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November 15, 2017

1163The desire of every leader is to create a stable, healthy, and robust organization that is competitive, profitable, and rapidly growing.  There are numerous new books and articles published each year that recommend a host of ways to accomplish this elusive goal.

An internet search of the best business books for 2017 provides an interesting collection of titles, and nearly all have one thing in common—a focus on tactics and skills for achieving business success. Rare is the book that identifies leadership character (who the leader is as a person) as an important factor in achieving success.

the who + what formula

Our seven-year research project examined the connection between the character reputation of the senior leadership team and business results and it revealed some startling facts.

Strong character senior teams dramatically outperform weak character teams in three important ways:

  • profitability: Strong character senior teams bring an average of nearly five times more to the bottom line than weak character teams.
  • workforce engagement: Strong character teams have higher levels of workforce engagement (26% greater) than weak character teams, and finally,
  • risk: Strong character teams have fewer compliance issues and legal challenges stemming from ethics violations.

the who + what formula

SC = Results

C (character) has an exponential impact on S (skills) leading to Results.

The character habits of a senior leadership team either magnify or undermine the impact of their business skills.

A focus on growth strategies and innovation mean little if the workforce does not trust senior leadership. The character reputation of the senior leadership team either magnifies or undermines the impact of their business skills.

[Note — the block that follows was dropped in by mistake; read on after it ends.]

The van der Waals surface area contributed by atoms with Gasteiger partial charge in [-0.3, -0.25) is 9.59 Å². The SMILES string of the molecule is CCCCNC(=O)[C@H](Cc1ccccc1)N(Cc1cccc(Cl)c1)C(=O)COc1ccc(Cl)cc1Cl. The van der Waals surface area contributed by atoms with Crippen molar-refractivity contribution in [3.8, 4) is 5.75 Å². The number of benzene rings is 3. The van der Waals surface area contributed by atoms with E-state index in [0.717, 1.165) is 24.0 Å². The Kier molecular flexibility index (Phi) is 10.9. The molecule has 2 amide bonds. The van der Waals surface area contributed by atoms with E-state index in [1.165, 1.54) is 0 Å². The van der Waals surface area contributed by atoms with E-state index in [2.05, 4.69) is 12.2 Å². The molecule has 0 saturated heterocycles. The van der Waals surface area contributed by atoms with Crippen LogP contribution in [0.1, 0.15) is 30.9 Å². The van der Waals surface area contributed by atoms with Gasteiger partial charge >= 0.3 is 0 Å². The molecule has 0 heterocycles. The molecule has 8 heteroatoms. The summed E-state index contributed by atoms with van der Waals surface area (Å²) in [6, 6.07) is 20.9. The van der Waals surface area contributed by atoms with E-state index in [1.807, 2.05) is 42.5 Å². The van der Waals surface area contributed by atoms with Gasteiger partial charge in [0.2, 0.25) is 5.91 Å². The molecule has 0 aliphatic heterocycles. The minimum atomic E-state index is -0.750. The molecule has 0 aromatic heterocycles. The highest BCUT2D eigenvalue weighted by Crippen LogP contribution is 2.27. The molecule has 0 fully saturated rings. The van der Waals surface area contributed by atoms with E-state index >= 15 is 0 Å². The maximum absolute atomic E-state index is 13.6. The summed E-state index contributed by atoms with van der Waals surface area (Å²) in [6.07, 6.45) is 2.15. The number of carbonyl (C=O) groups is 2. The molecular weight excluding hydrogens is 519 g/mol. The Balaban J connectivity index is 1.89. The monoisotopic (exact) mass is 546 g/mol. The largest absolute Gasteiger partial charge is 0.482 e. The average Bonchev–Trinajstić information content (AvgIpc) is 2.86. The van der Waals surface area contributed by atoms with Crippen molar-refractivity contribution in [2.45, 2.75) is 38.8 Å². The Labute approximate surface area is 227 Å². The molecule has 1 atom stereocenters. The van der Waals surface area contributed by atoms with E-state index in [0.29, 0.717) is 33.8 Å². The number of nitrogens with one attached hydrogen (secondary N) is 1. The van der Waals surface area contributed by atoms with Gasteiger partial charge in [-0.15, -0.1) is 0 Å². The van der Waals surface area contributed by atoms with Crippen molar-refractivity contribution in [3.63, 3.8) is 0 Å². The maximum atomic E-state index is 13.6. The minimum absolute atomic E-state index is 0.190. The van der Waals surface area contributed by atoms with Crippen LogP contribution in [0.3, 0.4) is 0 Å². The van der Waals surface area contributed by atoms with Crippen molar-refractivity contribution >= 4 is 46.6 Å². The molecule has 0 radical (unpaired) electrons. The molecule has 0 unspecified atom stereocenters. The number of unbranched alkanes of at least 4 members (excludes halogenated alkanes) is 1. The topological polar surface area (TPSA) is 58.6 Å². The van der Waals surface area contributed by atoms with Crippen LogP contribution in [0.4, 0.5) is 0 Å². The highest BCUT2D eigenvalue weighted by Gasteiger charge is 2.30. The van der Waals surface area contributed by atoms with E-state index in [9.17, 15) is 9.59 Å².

Your character reputation matters far more than how skilled you are in finance, marketing, strategy, and execution.

workforce engagement

The senior leadership team does not produce the actual products or services. It is the workforce that produces the products or services the business sells to its customer.

The job of the senior team is to inspire, energize, and provide guidance and resources to those people who actually do the work.

They can only do this effectively if they have a strong character reputation with the workforce. Only when the typical worker believes that the senior team tells the truth, owns up to their own mistakes, makes it psychologically safe to tell them the truth, and truly cares for them as people (not as numbers or nameless ‘production units’) will they be eager to come to work and produce the best results they can for the company.

Strong character teams know how to create the organizational conditions that energize a workforce. First of all, they create a culture of respect. They care for and nurture employees. Secondly, they insist on transparency and fairness in promotions, recognition, and hiring practices. They infuse the organization with positive energy. And finally, they hold everyone accountable.
They expect the best and look for it. They are not afraid to move an individual to another job or even out of the company, but they do it with kindness, generosity,
and grace.

Our research discovered that strong character senior teams on average enjoy a 26% boost in the level of workforce engagement.

it is a matter of habit

The character reputation of the senior team is based on their daily habits of interaction with the workforce. And, like all habits, they operate at an unconscious level. Our brain is constructed so that it seeks to find patterns of behavior and then reduces it to the level of the unconscious. Our character habits are just like other automatic behaviors. You do not stop and think before you put your foot on the brake at a stop sign. You just automatically do it. Likewise, you do not stop and think about how to treat other people–you just treat them in the habitual ways you have acquired.